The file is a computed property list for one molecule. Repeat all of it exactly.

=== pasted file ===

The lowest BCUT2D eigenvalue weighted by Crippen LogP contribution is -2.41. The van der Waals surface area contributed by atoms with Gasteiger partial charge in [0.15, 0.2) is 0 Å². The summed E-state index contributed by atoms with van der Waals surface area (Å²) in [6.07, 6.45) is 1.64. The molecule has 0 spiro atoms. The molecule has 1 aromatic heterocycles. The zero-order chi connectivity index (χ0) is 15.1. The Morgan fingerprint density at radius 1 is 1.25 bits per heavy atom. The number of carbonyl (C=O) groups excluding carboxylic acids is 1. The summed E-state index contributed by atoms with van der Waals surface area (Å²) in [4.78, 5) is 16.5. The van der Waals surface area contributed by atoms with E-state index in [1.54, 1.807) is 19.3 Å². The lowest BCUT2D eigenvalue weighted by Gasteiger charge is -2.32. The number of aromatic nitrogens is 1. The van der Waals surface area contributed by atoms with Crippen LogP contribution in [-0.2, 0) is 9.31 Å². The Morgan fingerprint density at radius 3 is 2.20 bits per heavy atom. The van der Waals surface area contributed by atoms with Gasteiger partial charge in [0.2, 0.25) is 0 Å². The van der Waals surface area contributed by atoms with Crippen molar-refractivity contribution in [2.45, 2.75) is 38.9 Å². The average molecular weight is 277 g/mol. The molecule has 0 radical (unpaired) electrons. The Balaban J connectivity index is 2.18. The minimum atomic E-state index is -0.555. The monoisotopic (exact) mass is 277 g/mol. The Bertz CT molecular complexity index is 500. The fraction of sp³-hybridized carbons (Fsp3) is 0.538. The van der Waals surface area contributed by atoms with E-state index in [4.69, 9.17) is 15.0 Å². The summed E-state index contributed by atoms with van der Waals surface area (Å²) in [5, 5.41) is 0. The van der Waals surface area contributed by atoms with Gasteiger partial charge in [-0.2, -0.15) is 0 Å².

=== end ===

The lowest BCUT2D eigenvalue weighted by Crippen LogP contribution is -2.41. The van der Waals surface area contributed by atoms with Gasteiger partial charge in [0.15, 0.2) is 0 Å². The summed E-state index contributed by atoms with van der Waals surface area (Å²) in [6.07, 6.45) is 1.64. The molecule has 0 spiro atoms. The molecule has 1 aromatic heterocycles. The zero-order chi connectivity index (χ0) is 15.1. The Morgan fingerprint density at radius 1 is 1.25 bits per heavy atom. The number of carbonyl (C=O) groups excluding carboxylic acids is 1. The summed E-state index contributed by atoms with van der Waals surface area (Å²) in [4.78, 5) is 16.5. The van der Waals surface area contributed by atoms with E-state index in [1.54, 1.807) is 19.3 Å². The lowest BCUT2D eigenvalue weighted by Gasteiger charge is -2.32. The number of aromatic nitrogens is 1. The van der Waals surface area contributed by atoms with Crippen LogP contribution in [-0.2, 0) is 9.31 Å². The Morgan fingerprint density at radius 3 is 2.20 bits per heavy atom. The van der Waals surface area contributed by atoms with Gasteiger partial charge in [0.2, 0.25) is 0 Å². The van der Waals surface area contributed by atoms with Crippen molar-refractivity contribution in [2.45, 2.75) is 38.9 Å². The average molecular weight is 277 g/mol. The molecule has 0 radical (unpaired) electrons. The Balaban J connectivity index is 2.18. The minimum atomic E-state index is -0.555. The monoisotopic (exact) mass is 277 g/mol. The Bertz CT molecular complexity index is 500. The fraction of sp³-hybridized carbons (Fsp3) is 0.538. The van der Waals surface area contributed by atoms with E-state index in [4.69, 9.17) is 15.0 Å². The summed E-state index contributed by atoms with van der Waals surface area (Å²) in [5, 5.41) is 0. The van der Waals surface area contributed by atoms with Gasteiger partial charge in [-0.2, -0.15) is 0 Å².